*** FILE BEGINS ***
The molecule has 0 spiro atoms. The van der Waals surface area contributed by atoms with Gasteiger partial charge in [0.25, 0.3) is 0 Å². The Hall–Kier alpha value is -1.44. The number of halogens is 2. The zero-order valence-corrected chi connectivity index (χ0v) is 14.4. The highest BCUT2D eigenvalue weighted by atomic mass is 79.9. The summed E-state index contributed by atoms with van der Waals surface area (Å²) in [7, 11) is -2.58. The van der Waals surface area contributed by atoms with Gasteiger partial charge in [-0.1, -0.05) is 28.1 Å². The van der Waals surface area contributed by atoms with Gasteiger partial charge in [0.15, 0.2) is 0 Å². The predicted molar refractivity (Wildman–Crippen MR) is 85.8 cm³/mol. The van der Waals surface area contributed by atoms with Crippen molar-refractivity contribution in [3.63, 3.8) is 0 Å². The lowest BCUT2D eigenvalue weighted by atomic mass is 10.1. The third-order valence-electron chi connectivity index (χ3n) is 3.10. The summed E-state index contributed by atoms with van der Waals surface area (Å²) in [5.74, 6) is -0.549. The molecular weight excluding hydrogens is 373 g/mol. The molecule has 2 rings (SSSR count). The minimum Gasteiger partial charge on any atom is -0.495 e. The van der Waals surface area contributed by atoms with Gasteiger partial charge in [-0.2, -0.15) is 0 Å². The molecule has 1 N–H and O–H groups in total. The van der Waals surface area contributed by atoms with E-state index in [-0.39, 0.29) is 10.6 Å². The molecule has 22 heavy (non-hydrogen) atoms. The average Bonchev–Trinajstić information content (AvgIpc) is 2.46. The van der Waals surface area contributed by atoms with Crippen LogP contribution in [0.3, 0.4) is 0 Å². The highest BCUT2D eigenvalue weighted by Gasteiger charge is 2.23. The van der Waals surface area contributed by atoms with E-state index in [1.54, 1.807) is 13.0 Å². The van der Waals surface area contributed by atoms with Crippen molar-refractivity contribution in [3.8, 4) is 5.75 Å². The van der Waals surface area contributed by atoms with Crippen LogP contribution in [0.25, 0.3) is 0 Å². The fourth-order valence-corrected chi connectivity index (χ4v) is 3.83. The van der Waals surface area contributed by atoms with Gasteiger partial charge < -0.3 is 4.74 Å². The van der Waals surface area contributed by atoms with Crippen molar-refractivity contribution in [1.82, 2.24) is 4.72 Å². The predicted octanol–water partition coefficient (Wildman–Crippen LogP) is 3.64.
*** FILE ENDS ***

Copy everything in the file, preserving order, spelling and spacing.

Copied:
The molecule has 0 spiro atoms. The van der Waals surface area contributed by atoms with Gasteiger partial charge in [0.25, 0.3) is 0 Å². The Hall–Kier alpha value is -1.44. The number of halogens is 2. The zero-order valence-corrected chi connectivity index (χ0v) is 14.4. The highest BCUT2D eigenvalue weighted by atomic mass is 79.9. The summed E-state index contributed by atoms with van der Waals surface area (Å²) in [7, 11) is -2.58. The van der Waals surface area contributed by atoms with Gasteiger partial charge in [-0.1, -0.05) is 28.1 Å². The van der Waals surface area contributed by atoms with Gasteiger partial charge in [0.15, 0.2) is 0 Å². The predicted molar refractivity (Wildman–Crippen MR) is 85.8 cm³/mol. The van der Waals surface area contributed by atoms with Crippen molar-refractivity contribution in [3.63, 3.8) is 0 Å². The lowest BCUT2D eigenvalue weighted by atomic mass is 10.1. The third-order valence-electron chi connectivity index (χ3n) is 3.10. The summed E-state index contributed by atoms with van der Waals surface area (Å²) in [5.74, 6) is -0.549. The molecular weight excluding hydrogens is 373 g/mol. The molecule has 2 rings (SSSR count). The minimum Gasteiger partial charge on any atom is -0.495 e. The van der Waals surface area contributed by atoms with Gasteiger partial charge in [-0.2, -0.15) is 0 Å². The molecule has 1 N–H and O–H groups in total. The van der Waals surface area contributed by atoms with E-state index in [-0.39, 0.29) is 10.6 Å². The molecule has 22 heavy (non-hydrogen) atoms. The average Bonchev–Trinajstić information content (AvgIpc) is 2.46. The van der Waals surface area contributed by atoms with Crippen LogP contribution in [0.3, 0.4) is 0 Å². The highest BCUT2D eigenvalue weighted by Gasteiger charge is 2.23. The van der Waals surface area contributed by atoms with E-state index in [1.54, 1.807) is 13.0 Å². The van der Waals surface area contributed by atoms with Crippen molar-refractivity contribution in [3.8, 4) is 5.75 Å². The van der Waals surface area contributed by atoms with Crippen LogP contribution in [0.25, 0.3) is 0 Å². The fourth-order valence-corrected chi connectivity index (χ4v) is 3.83. The van der Waals surface area contributed by atoms with Gasteiger partial charge < -0.3 is 4.74 Å². The van der Waals surface area contributed by atoms with Crippen molar-refractivity contribution in [1.82, 2.24) is 4.72 Å². The predicted octanol–water partition coefficient (Wildman–Crippen LogP) is 3.64.